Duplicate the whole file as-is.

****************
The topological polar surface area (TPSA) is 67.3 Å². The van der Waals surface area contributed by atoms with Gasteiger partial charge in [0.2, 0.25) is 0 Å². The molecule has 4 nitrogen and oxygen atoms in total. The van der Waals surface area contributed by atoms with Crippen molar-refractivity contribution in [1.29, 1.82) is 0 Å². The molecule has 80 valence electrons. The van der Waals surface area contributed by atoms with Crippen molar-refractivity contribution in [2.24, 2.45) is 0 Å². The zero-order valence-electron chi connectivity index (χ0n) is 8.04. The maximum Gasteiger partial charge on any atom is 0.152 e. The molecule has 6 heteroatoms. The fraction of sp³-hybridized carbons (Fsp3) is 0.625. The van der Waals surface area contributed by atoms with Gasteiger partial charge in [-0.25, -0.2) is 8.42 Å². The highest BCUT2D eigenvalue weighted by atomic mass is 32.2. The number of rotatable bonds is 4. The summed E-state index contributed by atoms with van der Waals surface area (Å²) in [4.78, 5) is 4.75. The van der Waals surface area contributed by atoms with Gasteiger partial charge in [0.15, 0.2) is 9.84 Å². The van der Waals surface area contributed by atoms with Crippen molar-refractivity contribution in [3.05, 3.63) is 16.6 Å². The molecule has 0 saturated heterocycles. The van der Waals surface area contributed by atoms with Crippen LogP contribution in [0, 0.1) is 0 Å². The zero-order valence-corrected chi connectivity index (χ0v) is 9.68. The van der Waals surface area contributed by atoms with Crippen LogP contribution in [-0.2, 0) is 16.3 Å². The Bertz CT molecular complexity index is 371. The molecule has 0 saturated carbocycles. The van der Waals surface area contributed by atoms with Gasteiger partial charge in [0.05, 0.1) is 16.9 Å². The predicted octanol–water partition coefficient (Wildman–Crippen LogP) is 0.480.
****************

The topological polar surface area (TPSA) is 67.3 Å². The van der Waals surface area contributed by atoms with Gasteiger partial charge in [0.2, 0.25) is 0 Å². The molecule has 4 nitrogen and oxygen atoms in total. The van der Waals surface area contributed by atoms with Crippen molar-refractivity contribution in [1.29, 1.82) is 0 Å². The molecule has 80 valence electrons. The van der Waals surface area contributed by atoms with Crippen molar-refractivity contribution in [2.24, 2.45) is 0 Å². The zero-order valence-electron chi connectivity index (χ0n) is 8.04. The maximum Gasteiger partial charge on any atom is 0.152 e. The molecule has 6 heteroatoms. The fraction of sp³-hybridized carbons (Fsp3) is 0.625. The van der Waals surface area contributed by atoms with Gasteiger partial charge in [-0.25, -0.2) is 8.42 Å². The highest BCUT2D eigenvalue weighted by atomic mass is 32.2. The number of rotatable bonds is 4. The summed E-state index contributed by atoms with van der Waals surface area (Å²) in [4.78, 5) is 4.75. The van der Waals surface area contributed by atoms with Gasteiger partial charge in [0.15, 0.2) is 9.84 Å². The van der Waals surface area contributed by atoms with Crippen molar-refractivity contribution in [3.05, 3.63) is 16.6 Å². The molecule has 0 saturated heterocycles. The van der Waals surface area contributed by atoms with Crippen LogP contribution in [0, 0.1) is 0 Å². The zero-order valence-corrected chi connectivity index (χ0v) is 9.68. The van der Waals surface area contributed by atoms with Crippen LogP contribution in [-0.2, 0) is 16.3 Å². The Bertz CT molecular complexity index is 371. The molecule has 0 saturated carbocycles. The van der Waals surface area contributed by atoms with Gasteiger partial charge in [0.05, 0.1) is 16.9 Å². The predicted octanol–water partition coefficient (Wildman–Crippen LogP) is 0.480.